January 30, 2013
In his Upside to economy's downside column in the Sydney Morning Herald Ross Gitten asks: why has the gloom of so many business people and consumers greatly exceeded the reality? Why have people's perceptions of the state of the economy been so much worse than what the hard facts tell us.?
Gittens reckons that a big part of the explanation is political. By this he means that:
Many business people seem to be sitting on their hands until the political atmospherics improve. They say the period of minority government has damaged confidence, but this is code for their impatience to see the back of Julia Gillard.....If you delve into [the Westpac and the Melbourne Institute] index you discover that people intending to vote Liberal are far more pessimistic about the economy than those intending to vote Labor. I suspect it will prove a better indicator of who'll win this year's election than of the prospects for consumer spending.
The end of the gloom for the corporate elite is a Liberal government. With the proper order restored all will be well in heaven and earth and we can all relax and be comfortable. The corporate elite don't seem to appreciate that a Coalition government would be one blundering through history; or that it would be led astray by its ideological opposition to an educated polity and a strong research establishment that threatens the corporate elite's vested interests.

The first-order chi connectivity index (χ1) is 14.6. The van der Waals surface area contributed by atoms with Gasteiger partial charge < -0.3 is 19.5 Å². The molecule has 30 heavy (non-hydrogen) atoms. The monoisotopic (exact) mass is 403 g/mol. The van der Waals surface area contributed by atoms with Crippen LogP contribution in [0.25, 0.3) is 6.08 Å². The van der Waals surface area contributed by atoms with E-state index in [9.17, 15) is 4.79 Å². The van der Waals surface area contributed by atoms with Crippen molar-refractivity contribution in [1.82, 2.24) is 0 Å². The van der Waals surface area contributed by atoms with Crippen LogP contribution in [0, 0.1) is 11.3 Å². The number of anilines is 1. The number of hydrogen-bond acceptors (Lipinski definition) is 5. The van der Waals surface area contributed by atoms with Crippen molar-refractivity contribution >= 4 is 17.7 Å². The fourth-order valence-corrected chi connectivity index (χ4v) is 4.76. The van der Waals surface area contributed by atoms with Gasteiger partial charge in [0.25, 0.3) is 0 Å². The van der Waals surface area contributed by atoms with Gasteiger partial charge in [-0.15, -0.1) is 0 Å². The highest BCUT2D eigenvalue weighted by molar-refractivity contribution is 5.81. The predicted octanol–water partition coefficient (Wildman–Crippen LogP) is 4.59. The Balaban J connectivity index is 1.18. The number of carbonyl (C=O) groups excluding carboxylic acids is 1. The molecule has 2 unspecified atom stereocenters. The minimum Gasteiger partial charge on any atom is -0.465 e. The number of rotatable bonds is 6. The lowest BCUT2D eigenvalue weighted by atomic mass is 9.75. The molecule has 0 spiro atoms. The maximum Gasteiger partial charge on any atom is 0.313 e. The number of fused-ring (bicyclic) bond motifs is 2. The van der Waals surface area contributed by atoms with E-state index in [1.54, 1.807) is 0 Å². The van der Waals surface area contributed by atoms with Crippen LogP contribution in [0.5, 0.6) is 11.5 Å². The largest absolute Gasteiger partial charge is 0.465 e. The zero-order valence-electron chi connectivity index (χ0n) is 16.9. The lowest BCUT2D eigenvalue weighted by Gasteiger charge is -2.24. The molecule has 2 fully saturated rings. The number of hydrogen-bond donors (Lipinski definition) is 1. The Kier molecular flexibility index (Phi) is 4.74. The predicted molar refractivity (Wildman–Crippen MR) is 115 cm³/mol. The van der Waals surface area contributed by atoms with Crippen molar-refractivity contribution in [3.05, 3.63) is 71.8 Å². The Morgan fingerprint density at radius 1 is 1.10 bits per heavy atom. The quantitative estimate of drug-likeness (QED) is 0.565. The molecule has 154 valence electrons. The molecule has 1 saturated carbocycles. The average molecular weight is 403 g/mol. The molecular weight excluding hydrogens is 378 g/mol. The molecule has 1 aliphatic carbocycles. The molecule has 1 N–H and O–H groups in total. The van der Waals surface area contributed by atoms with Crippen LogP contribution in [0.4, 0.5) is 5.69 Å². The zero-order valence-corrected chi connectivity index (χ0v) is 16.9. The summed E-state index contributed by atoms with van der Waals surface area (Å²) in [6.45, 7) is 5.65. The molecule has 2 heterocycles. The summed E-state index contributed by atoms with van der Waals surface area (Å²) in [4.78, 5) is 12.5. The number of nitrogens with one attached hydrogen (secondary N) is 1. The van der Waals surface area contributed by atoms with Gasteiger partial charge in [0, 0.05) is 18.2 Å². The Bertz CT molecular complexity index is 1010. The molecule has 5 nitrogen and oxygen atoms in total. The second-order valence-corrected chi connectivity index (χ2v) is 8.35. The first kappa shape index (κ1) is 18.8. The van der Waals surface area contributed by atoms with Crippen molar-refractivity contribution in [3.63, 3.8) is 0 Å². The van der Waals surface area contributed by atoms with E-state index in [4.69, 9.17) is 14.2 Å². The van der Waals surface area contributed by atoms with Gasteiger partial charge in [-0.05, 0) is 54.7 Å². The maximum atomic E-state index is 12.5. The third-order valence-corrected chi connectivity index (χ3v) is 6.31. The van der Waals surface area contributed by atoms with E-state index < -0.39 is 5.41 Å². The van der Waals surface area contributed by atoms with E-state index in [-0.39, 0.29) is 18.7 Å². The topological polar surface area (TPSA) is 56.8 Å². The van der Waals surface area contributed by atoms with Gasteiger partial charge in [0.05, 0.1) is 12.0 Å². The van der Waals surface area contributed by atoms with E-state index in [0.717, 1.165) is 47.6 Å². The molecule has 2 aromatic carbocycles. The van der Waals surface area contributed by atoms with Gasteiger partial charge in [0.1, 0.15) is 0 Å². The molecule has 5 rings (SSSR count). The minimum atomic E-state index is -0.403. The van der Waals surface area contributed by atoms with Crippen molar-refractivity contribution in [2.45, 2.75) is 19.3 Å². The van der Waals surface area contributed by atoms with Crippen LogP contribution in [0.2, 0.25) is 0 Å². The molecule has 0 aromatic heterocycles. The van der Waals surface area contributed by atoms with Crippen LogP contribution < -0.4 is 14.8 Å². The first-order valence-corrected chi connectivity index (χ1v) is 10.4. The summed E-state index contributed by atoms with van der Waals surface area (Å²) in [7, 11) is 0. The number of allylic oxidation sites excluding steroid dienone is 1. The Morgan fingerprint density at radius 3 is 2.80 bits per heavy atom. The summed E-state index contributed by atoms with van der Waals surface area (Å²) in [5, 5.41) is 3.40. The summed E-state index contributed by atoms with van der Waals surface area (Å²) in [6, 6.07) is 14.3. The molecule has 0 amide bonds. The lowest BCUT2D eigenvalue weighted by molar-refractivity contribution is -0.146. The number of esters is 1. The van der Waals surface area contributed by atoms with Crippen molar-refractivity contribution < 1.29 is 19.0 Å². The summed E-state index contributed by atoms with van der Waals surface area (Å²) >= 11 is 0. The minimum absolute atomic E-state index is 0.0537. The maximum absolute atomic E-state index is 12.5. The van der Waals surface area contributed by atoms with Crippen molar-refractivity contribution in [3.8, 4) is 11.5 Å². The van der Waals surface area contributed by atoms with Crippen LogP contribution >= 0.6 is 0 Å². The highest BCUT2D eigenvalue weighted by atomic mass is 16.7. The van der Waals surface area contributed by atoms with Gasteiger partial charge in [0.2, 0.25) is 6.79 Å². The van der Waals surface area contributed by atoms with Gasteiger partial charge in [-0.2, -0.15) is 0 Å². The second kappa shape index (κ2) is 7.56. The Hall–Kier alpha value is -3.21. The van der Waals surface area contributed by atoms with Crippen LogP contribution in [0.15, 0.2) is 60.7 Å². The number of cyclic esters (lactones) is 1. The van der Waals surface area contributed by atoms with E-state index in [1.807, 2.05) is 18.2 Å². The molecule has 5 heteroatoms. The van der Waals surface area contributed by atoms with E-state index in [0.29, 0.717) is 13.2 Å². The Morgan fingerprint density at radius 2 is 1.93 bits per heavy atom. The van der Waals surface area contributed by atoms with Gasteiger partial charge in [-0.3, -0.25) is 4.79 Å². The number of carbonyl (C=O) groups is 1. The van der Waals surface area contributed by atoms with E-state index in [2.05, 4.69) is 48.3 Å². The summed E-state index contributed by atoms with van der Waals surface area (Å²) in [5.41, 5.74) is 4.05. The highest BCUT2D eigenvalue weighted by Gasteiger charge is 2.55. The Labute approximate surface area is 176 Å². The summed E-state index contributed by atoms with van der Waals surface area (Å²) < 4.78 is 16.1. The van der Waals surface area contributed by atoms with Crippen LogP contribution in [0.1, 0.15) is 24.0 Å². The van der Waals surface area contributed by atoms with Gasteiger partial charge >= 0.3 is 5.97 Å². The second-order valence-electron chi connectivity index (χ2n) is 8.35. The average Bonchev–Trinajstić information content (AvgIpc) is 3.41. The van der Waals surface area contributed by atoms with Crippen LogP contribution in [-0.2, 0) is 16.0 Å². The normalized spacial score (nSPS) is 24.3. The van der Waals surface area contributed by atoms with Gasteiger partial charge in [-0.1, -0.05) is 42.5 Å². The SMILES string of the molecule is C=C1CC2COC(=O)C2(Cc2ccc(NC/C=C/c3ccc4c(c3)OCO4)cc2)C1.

Gittens adds that another explanation for the discrepancy between perception and reality is surely that the difficulties currently faced by the manufacturing and retail industries from structural change caused by the high dollar and digital technology have mistakenly been taken as symptomatic of the whole economy.
The policy option here is is to allow the supply side to adjust to the different structure of demand more normal and sustainable sources of demand – to ease the way for retail workers and autoworkers to retrain for faster-growing industries. The worst thing that governments can do is to stand in the way by propping up unviable firms or by sustaining demand in unviable industries through easy credit. These kind of supply-side adjustments take time.